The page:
He says from the outset he and his manager, Cilla Ruha (wife of musician Rob Ruha), approached the record label relationship “like a Treaty partnership”.

“We spent a lot of time before we signed anything, just making sure the relationship was right. It’s working because we brought the two worlds together. When we signed the contract I brought my family in and we had karakia, we did it how we would do it in te ao Māori. I think it started something.”

He’s still unsure what being a Māori artist means to the wider industry. “Like when I won the “best Māori artist” award in 2017. I’m still like, what does this mean? I’m grateful but I don’t really know what that means. I hadn’t been writing in te reo Māori. I think there’s still a lot of understanding that needs to take place.”

In December, Toi-Gardiner embarked on his first headline tour. The stripped-back live show saw him performing with a piano and string quartet in intimate settings – including St Lukes church in Hokianga. He says he was nervous to play in front of his home crowds there and in Tauranga. “I’ve never played at home before in front of my own people, so that’s scary for me.”

While the shows were heralded as a huge success – and will be followed by a just-announced larger national tour in June – the extra attention didn’t go to his head. “I have a large family, they keep me humble,” he laughs. “It’s good to have that to remind you where you come from.”

At a handful of the live shows, Toi-Gardiner surprised the crowd by inviting a young woman on stage to serenade. It’s a surprising move from someone who confesses to be “shy and awkward”.

He is, however, becoming more comfortable with how others perceive him. I ask him frankly how he feels about the hordes of men and women that believe he is a sexy Jesus sent from heaven. He giggles. “More recently, I’ve become more conscious of it. I don’t hate it. For me, that self-confidence has been positive. I feel like I’ve grown so much in the past few years in feeling confident in myself, finding different ways to express myself. It’s just that kind of reassurance. I’m quite self-conscious and lately that’s faded away more. I’ve just grown and become more confident.”

He’s particular about the aesthetic of his image. “I’m intentional about the things that I put out there, whether it’s art or music or photos or video. I have an eye and I know how I want things to be. Lately I’ve just wanted to be across everything as much as possible, beyond music.”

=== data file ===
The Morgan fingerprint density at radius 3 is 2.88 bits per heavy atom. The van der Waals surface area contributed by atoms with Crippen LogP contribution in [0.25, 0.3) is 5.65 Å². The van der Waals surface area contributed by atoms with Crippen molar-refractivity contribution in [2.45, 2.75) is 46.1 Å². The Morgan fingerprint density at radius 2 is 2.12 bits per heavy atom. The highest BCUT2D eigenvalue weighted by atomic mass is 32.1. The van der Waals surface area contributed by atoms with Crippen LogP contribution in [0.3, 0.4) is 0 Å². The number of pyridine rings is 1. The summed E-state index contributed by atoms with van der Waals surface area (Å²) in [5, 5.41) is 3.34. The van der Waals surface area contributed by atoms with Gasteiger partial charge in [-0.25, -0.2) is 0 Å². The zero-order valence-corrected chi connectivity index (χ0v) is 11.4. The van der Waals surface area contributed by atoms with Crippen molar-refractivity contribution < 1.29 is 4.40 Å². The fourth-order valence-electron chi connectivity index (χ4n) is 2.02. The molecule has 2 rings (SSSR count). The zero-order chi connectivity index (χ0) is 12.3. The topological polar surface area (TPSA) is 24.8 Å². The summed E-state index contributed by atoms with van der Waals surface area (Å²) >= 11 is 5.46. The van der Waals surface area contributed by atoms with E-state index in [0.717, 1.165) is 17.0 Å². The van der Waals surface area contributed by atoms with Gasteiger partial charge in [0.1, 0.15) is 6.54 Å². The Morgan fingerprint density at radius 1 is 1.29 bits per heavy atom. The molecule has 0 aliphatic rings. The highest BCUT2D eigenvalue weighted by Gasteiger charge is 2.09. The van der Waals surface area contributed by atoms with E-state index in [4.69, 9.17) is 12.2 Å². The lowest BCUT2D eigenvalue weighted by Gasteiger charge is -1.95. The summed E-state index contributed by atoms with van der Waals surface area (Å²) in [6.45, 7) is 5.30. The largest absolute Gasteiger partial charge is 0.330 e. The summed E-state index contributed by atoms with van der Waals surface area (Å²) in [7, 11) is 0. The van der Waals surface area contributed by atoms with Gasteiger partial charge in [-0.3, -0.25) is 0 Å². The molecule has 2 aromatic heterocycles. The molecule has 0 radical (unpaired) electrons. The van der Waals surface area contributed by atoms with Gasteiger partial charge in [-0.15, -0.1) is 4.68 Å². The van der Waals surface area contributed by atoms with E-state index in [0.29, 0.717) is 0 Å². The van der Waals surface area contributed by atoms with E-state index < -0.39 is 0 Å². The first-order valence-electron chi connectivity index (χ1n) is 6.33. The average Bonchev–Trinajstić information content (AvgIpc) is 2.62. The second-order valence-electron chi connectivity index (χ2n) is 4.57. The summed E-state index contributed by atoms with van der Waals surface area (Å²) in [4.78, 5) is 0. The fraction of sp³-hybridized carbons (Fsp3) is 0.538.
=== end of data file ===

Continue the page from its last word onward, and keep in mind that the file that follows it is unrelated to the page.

I call him a control freak. “That’s probably what they say!”

“I haven’t always been like this, having that confidence and assurance that I know what I want.”

His new-found confidence extended to making his directorial debut for the ‘Remember Me’ music video. What he lacked in experience, he says, he made up for with the talented friends and family he drew into the project.

“Directing the ‘Remember Me’ video was a cool experience; I chose who I wanted to work with. It was friends, family, a Māori-led crew. At one one point I said, “Oh no, I should have got a director, I don’t know what I’m doing!” He laughs. “But we did it, and I enjoyed it. Having that support from people who believe in you. I needed it.”

He’s also wearing his heart on his sleeve when it comes to the messages he puts out on his social media platforms – it’s a responsibility he takes seriously. Throughout the Black Lives Matters protests he made his support clear, and brought to light issues closer to home. He’s unafraid to call out politicians and racist media personalities, and even express his own exploration of femininity.

“When you have a platform, you have a responsibility to make sure you’re serving the people, and making sure the information you’re sharing is true and authentic. Even self-reflection,” he says thoughtfully.

Much like the Treaty-based relationships he’s embedding in his work life, he’s determined to bring “his people” along for the ride.

“I want to work with Māori because I know that we’re capable and that we can make cool shit. In the mainstream sector of the music industry, like every other industry, it’s just Pākehā, Pākehā, Pākehā. So it’s cool to bring our people into these spaces. We have so much talent. We just need the resources, and that’s what these guys are here for,” he laughs, pointing at the large Sony sign behind him.

He says he’s intensely lucky to do what he does. “I feel so grateful!” He says his success belongs to the crowds at shows, to the people who stream his music, to the messages from people who say they had the first dance at their wedding to one of his songs. “Once you release the songs, they don’t belong to you any more and it’s cool to hear those stories. Makes it’s bigger than myself. I love it,” he says.

“Music is art, it’s symbiotic. It benefits me, and the listener. More recently I’ve thought about the pressure of that, realising that it’s not just about me. It’s good, it’s complex. Music is complex.”

This content, like Teeks’ album Something to Feel, was created with the support of NZ on Air.